When I was a child, I never questioned that my Mom would be there for me when I needed her. When I was hurt, she’d make it better. When I was happy, she’d listen and join in with my giggles, and when I was sick, she’d nurse me back to health. The hours I spent with my head in her lap, her stroking my hair as I lay on the church pew while Dad preached were times I felt special. She knew exactly the precise touch that let her fingers slide effortlessly through my long hair and trailed her fingers lightly down my back. If someone would’ve told me then that as a 43year-old woman, I would literally cry and yearn for her, I would’ve thought you crazy.
Yet, here on the Eve of 14th anniversary of my Mom’s passing, that is where my thoughts are. As the years have passed, and I lose the little memories of the everyday things about her, I’ve come to realize what my special memories are and what made her special to me.
It really came early, fast, and hard these thoughts and memories of her. I’ve missed her and yearned for her so badly over the last two and a half month’s that I’ve cried…wait no….wept for her. This last clotting experience has hit me hard both physically and mentally. Like the child I was….’I want my Mommy!’
See, it’s not just because of being sick or because I’m being childish that I want her, its because of her strength, her courage, her knowledge, and her experience of dealing with and living daily with this disease. I want someone who understands the mental and physical aspects of this better than I do. I want to let her know that I now get why we never saw her cry, be frustrated, and just be plain angry at the blood disorder ‘that shall not be ‘named’ and that I so do it too. But I would also ask who was with you when you’d been so strong for quite sometime, but had that occasion day where everything hurt and your brain was tired and your legs wouldn’t cooperate and all you wanted to scream ’WHY?WHY ME???’ When the doctors themselves were clueless as there was no information wide spread at that time. Who was there for you besides Dad? What did you tell Dad as he hovered around concerned and worried that would put his mind at ease and that everything was fine, even if it wasn’t just because you didn’t want to see him that way? Why did you wait so long? To the point that Dad literally had to carry you to the car to get you to the ER as you had no strength of your own.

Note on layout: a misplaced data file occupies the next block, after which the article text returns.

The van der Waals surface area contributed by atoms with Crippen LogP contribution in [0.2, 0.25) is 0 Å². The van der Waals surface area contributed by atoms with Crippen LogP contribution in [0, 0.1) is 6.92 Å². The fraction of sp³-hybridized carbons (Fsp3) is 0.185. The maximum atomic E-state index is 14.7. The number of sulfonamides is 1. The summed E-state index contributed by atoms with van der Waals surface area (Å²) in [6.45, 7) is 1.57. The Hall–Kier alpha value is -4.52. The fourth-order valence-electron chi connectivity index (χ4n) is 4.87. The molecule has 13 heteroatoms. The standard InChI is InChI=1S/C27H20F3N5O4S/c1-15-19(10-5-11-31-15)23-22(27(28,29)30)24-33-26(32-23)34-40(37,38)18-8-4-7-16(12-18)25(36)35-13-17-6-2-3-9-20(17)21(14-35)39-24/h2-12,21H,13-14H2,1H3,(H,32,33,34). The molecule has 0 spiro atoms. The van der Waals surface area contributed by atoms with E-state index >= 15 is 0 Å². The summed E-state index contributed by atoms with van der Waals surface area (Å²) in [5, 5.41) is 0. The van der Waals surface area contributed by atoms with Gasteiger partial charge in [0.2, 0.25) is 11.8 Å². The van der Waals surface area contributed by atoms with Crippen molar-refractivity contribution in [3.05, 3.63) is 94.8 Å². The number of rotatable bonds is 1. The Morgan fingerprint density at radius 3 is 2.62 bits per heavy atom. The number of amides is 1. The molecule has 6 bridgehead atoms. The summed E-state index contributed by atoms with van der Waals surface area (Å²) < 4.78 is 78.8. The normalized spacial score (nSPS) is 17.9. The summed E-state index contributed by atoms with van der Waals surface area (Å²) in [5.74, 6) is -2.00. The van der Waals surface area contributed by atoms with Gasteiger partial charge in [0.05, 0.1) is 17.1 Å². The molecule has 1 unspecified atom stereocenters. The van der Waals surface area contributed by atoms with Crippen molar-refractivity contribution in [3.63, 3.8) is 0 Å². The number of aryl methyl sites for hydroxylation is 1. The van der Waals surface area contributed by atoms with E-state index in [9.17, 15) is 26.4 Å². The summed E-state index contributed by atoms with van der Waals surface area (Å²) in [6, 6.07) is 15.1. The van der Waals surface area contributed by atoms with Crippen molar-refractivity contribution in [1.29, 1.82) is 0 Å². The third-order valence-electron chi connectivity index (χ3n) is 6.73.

Then I’d have to thank you for the last lesson you taught me…not to do what you did by shaking it off and not getting it checked out earlier when everything was available to you. You worked for a physician, your husband was the hospital chaplain, and your youngest daughter worked in the hospital laboratory. Everything was available and less than 10 miles away.
Because of what you didn’t do, I did the exact opposite. Yes, I knew I had bilateral DVTs, and that they wouldn’t show up in an ultrasound just then, but never dreamed I had also thrown a saddle clot. The similarities in our instances has not gone unnoticed to me. Yet, I’m still here. I’m still trying to come to grips with it. I made it through….next time…no guarantees.
So, yes, this 43 year-old woman is missing her mother in a very bad way this evening, but am reliving memories of singing in the car, taking you to lunch once a week as my treat just so I could have you to myself. Christmas spent sleeping around the tree as you couldn’t take the stairs, just to name a few. We definitely had moments where we didn’t like each other much, but we still loved each other and that’s all that really matters in the end.
I love you and I miss you! ♡♥
Saw the video of this little girl during a rough day last week and though of you. Which brought me brief happiness between the two.. ッ
So many people knew and loved Mrs. A, General Judi, Judi, Mom…and so many other titles. Let’s celebrate her by sharing memories, anecdotes, reflections, etc with each other and passing them on